The model predictions for Miami are shown in Figure 1C and D. Over the 2-year period (n = 25), the predicted categories match those observed in 62.5% of months, are lower in 0.0% of months, and are higher in 37.5% of months. The over-prediction occurs in the non-summer months when observed Ae. aegypti abundance is lower and is related to the humidity term in the model. Because the model was developed for Phoenix—where humidity is comparatively lower than Miami—the slope for e may be larger than it would be if adequate Ae. aegypti trap counts from other climatic regions were available for model fitting. This shortcoming should be considered when applying the model to humid areas. However, the model predictions for Miami were still more accurate than those of the corresponding null model, suggesting there is some predictive skill outside arid regions.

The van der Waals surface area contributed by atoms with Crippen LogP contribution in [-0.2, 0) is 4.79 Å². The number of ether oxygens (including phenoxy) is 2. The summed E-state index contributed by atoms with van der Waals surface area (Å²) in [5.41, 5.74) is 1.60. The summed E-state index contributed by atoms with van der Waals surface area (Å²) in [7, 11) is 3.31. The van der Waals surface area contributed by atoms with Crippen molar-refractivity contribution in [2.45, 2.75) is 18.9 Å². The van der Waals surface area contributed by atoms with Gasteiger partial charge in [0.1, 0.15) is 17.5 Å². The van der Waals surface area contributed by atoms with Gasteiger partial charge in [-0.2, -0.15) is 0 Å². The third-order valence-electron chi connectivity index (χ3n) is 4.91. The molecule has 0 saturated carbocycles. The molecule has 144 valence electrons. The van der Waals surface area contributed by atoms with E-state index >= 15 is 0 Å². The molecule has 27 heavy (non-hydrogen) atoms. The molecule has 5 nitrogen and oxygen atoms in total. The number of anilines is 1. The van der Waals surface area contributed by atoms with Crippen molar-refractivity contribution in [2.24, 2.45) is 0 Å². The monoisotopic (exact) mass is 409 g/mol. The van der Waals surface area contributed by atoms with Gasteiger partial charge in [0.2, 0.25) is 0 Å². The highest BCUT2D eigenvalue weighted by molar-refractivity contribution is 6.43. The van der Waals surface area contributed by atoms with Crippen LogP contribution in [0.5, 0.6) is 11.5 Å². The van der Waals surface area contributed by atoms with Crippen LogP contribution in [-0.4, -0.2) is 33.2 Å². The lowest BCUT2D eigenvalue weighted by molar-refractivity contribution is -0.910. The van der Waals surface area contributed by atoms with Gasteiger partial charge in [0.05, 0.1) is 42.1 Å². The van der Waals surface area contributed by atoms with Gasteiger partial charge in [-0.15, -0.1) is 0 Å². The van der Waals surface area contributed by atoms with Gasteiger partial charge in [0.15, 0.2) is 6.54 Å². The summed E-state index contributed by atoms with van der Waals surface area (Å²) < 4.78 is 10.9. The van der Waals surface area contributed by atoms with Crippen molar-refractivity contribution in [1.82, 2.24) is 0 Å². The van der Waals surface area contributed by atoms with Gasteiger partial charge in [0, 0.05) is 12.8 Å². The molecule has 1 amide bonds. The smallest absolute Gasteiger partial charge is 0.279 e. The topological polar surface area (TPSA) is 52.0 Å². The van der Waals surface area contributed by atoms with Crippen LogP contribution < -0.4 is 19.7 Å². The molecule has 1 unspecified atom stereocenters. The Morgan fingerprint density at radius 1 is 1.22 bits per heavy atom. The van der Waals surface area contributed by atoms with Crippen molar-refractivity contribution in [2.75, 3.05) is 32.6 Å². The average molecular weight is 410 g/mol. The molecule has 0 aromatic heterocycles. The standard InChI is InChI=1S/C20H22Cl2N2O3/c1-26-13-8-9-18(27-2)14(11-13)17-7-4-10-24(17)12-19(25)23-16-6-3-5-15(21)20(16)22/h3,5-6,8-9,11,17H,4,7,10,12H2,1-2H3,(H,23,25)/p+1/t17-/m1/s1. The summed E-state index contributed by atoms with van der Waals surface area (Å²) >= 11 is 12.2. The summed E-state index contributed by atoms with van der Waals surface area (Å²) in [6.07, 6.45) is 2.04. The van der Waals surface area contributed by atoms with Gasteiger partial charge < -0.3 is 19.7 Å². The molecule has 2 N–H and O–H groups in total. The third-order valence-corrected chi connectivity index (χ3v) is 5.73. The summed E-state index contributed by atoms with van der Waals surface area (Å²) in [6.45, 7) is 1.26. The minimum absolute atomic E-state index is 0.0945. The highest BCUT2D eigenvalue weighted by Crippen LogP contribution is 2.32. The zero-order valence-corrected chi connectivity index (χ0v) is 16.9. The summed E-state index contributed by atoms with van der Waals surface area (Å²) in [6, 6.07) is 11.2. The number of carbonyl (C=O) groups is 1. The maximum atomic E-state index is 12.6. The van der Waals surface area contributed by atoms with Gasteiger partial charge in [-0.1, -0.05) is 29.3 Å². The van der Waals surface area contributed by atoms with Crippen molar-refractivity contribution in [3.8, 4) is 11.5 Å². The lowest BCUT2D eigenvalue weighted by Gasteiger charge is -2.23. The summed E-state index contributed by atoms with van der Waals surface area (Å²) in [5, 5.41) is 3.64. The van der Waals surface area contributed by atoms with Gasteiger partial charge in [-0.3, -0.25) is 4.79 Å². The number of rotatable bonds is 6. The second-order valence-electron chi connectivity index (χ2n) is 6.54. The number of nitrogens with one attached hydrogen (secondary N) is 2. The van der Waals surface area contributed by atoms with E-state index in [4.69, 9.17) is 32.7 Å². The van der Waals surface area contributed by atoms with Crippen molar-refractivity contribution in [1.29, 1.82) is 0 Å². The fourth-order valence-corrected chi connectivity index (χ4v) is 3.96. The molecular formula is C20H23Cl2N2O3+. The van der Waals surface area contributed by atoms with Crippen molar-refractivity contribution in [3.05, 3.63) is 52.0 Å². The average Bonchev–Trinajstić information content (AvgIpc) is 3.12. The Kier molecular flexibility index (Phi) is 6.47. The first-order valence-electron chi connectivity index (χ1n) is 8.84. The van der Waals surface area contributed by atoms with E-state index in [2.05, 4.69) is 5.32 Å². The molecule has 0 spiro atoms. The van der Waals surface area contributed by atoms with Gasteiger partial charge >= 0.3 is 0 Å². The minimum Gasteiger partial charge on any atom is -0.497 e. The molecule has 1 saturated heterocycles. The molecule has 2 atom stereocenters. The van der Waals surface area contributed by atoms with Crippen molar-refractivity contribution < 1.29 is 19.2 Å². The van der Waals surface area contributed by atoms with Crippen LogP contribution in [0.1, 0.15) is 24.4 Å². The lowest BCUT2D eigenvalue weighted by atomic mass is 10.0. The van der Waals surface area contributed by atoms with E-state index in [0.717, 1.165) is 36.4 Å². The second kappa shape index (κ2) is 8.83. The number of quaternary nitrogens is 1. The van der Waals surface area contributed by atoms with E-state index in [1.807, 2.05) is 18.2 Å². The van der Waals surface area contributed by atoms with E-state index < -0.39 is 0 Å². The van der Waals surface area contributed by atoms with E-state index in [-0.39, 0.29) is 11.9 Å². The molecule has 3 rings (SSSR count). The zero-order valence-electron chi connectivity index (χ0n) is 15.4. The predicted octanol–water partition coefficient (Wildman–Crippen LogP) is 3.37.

The model was next used to explore the seasonality of Ae. aegypti across the contiguous United States (Figure 2). The 10-year average NLDAS meteorological fields were used as model inputs. Because winter conditions limit the northernmost range of Ae. aegypti13—which the model does not explicitly account for—results were masked with an observation-constrained environmental suitability map for Ae. aegypti presence.2 The resulting maps indicate areas of high potential abundance in the Southeast from June to November. In south Florida and southernmost Texas, where local transmission of Aedes-borne viruses has occurred recently,1,4 potential abundance is at least moderate year-round. In California where Ae. aegypti has spread since detection in 2013,14 potential abundance is moderate across broad areas from July to October. Promisingly, despite having higher suitability in the Southeast, the simple model produces similar seasonal patterns of potential abundance compared with independent estimates from complex dynamic mosquito simulation models4 (compare Supplemental Figure 1 with Figure 2).

Figure 2.
Figure 2.

2006–2015 average monthly log(aegypti) in the United States, predicted using the average meteorological fields from the prior month per eq. (1). For example, average August log(aegypti) is based on average meteorological conditions in July. The log(aegypti) values are color-coded into their respective potential abundance categories including “low” (blue), “medium” (green), and “high” (red).